HSR21-059: Telehealth is Here—Are Patients Ready for It? An Analysis of Technological Knowledge in Cancer Patients

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Jeremie M.P. Lever O’Neal Comprehensive Cancer Center, University of Alabama at Birmingham School of Medicine, Birmingham, AL

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Ahmer Irfan O’Neal Comprehensive Cancer Center, University of Alabama at Birmingham School of Medicine, Birmingham, AL

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Mona Fouad O’Neal Comprehensive Cancer Center, University of Alabama at Birmingham School of Medicine, Birmingham, AL

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Barry Sleckman O’Neal Comprehensive Cancer Center, University of Alabama at Birmingham School of Medicine, Birmingham, AL

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J. Bart Rose O’Neal Comprehensive Cancer Center, University of Alabama at Birmingham School of Medicine, Birmingham, AL

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Thomas N. Wang O’Neal Comprehensive Cancer Center, University of Alabama at Birmingham School of Medicine, Birmingham, AL

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Daniel I. Chu O’Neal Comprehensive Cancer Center, University of Alabama at Birmingham School of Medicine, Birmingham, AL

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Sushanth Reddy O’Neal Comprehensive Cancer Center, University of Alabama at Birmingham School of Medicine, Birmingham, AL

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Background: The COVID-19 pandemic has led to the rapid expansion of telehealth use. Telehealth has the potential to improve access for underserved populations who live far distances from well-equipped medical centers. This healthcare modality will likely be particularly important for patients with cancer. We hypothesized that there are disparities in the resources available to utilize telehealth and sought to study patient access and knowledge of associated technologies. Methods: We conducted a single-center cross-sectional survey study of patients at an NCCN-designated comprehensive cancer center over a two-month period. Demographics, education, internet, and cell phone access were assessed. Participant technological knowledge was determined with a validated 10-question quiz of terms regarding computers and the internet. Income was extrapolated using IRS data for individual zip codes. Analysis was performed using either an ordered logistic regression or mixed model ordered logistic regression (Stata SE 16.1). Results: There were 344 survey responses (rate 64.3%). Mean age of the respondents was 57.5 years, 70.0% were women, 67.3% were Caucasian, and 25.4% were Black. Many patients (35.0%) did not attend college, and 5.0% had not finished high school. The median estimated income was $45,820. Ninety-six patients (30.0%) did not have adequate internet access for telehealth use with 6.5% not having any internet access at all. Participants scored an average of 57.4% correct on the technology knowledge quiz. In unadjusted analysis, technological knowledge was predicted by age (Fig A), race (Fig B), income (Fig C), education level (Fig D), and cell phone type (Fig E). The type of home internet access and was not predictive of quiz score. Age, race, education level, and cell phone type remained significantly predictive of technological knowledge in multivariable analysis (Fig F). Home internet access (p = 0.416) and median income (p = 0.109) were not significantly associated with quiz score. Conclusions: In our sample, nearly one-third of cancer patients did not have adequate internet access for telehealth. There were significant disparities in technological knowledge among cancer patients which were associated with demographic characteristics. This study provides information for identifying patients that may have barriers to successful utilization of telehealth.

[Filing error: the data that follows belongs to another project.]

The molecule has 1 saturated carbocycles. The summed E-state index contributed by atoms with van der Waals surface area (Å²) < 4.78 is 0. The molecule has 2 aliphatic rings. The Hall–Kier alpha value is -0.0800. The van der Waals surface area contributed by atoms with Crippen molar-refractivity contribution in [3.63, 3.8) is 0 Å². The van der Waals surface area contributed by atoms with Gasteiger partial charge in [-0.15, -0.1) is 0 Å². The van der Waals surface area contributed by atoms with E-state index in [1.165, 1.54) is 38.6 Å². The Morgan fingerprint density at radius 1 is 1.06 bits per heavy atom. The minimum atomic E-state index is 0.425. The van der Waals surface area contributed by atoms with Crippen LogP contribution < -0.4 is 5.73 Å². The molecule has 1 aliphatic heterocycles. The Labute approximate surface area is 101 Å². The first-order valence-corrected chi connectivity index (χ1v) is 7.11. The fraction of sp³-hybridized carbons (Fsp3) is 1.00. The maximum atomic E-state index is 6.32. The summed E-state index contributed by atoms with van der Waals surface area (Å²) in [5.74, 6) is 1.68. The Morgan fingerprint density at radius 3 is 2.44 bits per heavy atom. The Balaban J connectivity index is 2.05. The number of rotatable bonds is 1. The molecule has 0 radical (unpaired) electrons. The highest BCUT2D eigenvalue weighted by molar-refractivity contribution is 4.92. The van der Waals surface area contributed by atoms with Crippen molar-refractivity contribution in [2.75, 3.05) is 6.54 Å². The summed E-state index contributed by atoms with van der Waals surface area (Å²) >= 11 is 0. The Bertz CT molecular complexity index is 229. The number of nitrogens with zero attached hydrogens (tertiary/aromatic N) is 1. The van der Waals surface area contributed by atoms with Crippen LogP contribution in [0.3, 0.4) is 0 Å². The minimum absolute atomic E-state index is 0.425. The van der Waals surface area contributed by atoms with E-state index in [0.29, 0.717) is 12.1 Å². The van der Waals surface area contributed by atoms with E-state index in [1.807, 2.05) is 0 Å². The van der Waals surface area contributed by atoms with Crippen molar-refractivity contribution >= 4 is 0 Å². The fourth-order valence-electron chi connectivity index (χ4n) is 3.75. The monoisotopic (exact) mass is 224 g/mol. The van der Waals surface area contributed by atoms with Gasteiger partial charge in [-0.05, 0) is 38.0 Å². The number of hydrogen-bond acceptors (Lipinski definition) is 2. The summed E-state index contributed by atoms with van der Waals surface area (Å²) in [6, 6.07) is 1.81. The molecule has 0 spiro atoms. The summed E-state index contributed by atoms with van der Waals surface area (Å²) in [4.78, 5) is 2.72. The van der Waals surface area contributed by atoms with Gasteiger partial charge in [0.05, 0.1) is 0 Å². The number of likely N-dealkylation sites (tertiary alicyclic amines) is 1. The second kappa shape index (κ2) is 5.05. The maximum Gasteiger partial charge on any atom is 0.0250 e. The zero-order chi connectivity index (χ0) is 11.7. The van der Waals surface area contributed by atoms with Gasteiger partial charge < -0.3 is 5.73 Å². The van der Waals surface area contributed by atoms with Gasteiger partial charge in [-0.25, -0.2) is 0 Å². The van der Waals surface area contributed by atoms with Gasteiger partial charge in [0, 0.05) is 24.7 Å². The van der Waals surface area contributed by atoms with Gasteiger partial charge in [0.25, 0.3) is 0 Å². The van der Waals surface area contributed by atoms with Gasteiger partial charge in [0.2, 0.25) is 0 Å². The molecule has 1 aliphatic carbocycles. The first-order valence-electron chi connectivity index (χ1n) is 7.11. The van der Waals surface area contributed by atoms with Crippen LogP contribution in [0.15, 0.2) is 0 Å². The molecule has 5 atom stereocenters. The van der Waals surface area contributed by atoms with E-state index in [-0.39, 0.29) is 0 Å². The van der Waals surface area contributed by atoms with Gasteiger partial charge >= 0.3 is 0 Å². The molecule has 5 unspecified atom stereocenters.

Fig. 1.
Fig. 1.

Technology Knowledge Quiz Score

Citation: Journal of the National Comprehensive Cancer Network 19, 3.5; 10.6004/jnccn.2020.7771

Corresponding Author: Jeremie M.P. Lever, PhD
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